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  • Honduran police sent a law to Congress to reduce punishable age to 16 years old

    Honduran police sent a law to Congress to reduce punishable age to 16 years old

  • Changing the law could be another abuse of the Honduran government to children rights

    Changing the law could be another abuse of the Honduran government to children rights

Published 28 October 2014

Authorities who defend the change argue that in Latin America, Bolivia and Argentina have legislations that allow prisoners of 16 years. But they don't explain the inhuman conditions of the Honduras' jails.

The Honduran police sent a proposal to the National Congress with the support of the National Party, to allow minors over 16 years old to be sent to jail.

The National Police of Honduras has many programs --with funds from U.S. cooperation, that involve teenagers, to keep children out of organized crime. The new law is part of these initiatives.

The Director of Police Strategy, Commissioner Joaquin Mejia commented that, “this situation is particular to our country, our congress, and other authorities. I don't know how it will be received. As a police institution, when we carry out various operations, there are lots of minors involved, and we detain them, but remember that they have the child rights in their favor."

According to the Police and the Nationalist deputies the reason for this new law is that this year around 300 minors were involved in criminal activities. Authorities forget about the more than 700 executions of minors by unidentified paramilitary groups and that only this year 17,000 minors were illegal migrants, trying to get to the United States.

The Liberty and Refoundation (Libre) Party has expressed its clear opposition to this act. It asserts that sending minors to prison isn't going to reduce violence, because there is no control over jails. “When a minor commits a crime, it is necessary to punish that, and the Children and Family code shouldn't be used for impunity but instead to rehabilitate these young people, and rehabilitation is impossible in our jails which are, most of them, run by the prisoners,” said Alejandra Mancia, Deputy National Congress by the Libre Party.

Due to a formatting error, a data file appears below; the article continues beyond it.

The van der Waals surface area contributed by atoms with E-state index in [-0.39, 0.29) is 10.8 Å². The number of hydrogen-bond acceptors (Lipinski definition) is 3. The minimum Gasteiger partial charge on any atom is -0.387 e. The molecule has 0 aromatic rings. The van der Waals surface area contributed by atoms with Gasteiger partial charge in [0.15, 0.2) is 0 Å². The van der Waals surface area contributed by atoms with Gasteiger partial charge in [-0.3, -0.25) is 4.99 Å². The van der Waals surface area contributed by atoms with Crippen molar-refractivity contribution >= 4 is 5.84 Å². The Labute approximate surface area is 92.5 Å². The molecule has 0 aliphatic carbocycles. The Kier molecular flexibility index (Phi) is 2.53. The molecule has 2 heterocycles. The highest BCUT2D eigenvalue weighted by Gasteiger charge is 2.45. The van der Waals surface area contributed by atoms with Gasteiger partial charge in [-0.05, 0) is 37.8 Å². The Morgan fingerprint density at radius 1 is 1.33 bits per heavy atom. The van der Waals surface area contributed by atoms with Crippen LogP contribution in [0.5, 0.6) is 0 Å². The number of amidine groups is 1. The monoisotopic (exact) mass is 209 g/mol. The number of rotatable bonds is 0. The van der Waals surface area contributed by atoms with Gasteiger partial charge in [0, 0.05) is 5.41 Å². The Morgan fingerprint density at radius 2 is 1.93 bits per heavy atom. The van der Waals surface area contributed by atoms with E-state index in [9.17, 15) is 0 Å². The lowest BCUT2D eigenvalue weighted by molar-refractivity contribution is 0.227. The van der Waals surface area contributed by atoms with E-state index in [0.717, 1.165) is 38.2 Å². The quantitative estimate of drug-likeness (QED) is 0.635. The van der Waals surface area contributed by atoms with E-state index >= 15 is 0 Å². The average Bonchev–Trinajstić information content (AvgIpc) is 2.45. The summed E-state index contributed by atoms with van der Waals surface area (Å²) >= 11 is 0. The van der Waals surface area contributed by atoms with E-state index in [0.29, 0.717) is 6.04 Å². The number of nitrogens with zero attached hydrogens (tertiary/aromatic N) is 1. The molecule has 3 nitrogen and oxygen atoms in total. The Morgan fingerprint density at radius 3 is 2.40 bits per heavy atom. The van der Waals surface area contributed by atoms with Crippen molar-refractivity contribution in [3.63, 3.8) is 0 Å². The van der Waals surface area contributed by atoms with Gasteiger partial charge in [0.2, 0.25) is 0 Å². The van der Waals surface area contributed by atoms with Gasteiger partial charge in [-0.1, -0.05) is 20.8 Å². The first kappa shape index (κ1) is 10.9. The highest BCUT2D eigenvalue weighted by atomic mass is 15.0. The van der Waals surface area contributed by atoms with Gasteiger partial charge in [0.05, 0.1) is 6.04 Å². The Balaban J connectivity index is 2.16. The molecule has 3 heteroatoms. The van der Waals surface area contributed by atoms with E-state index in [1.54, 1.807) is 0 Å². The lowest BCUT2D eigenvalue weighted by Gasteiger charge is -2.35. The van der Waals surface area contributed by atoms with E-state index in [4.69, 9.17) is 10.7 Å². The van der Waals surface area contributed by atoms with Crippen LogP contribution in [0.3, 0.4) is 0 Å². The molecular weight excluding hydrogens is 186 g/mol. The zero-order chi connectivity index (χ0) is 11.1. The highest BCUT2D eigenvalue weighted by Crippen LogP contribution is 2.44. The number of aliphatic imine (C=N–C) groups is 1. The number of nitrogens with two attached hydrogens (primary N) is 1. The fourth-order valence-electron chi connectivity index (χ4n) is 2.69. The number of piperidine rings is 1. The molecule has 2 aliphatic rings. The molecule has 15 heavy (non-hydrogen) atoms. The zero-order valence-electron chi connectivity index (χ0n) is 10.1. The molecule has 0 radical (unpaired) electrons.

Authorities who defend the change argue that in Latin America, Bolivia and Argentina have legislations that allow prisoners of 16 years old. But they don't explain the inhuman conditions of the country's jails. Mancia who is also member of the Child and Family in Congress commented that, “it is important that the National Congress starts to work on policies that benefit the young people of our country. Unfortunately today there are no opportunities for young people, no job opportunities”.

To make the announced change the country should withdraw its signature to the Child Rights International Agreements. Some believe the authorities are willing to reduce the punishable age without much concern about the international consequences. This could mean to keep on walking on a coercive strategy that punishes citizens instead of trying to change the social reasons that produce violence and exclusion.

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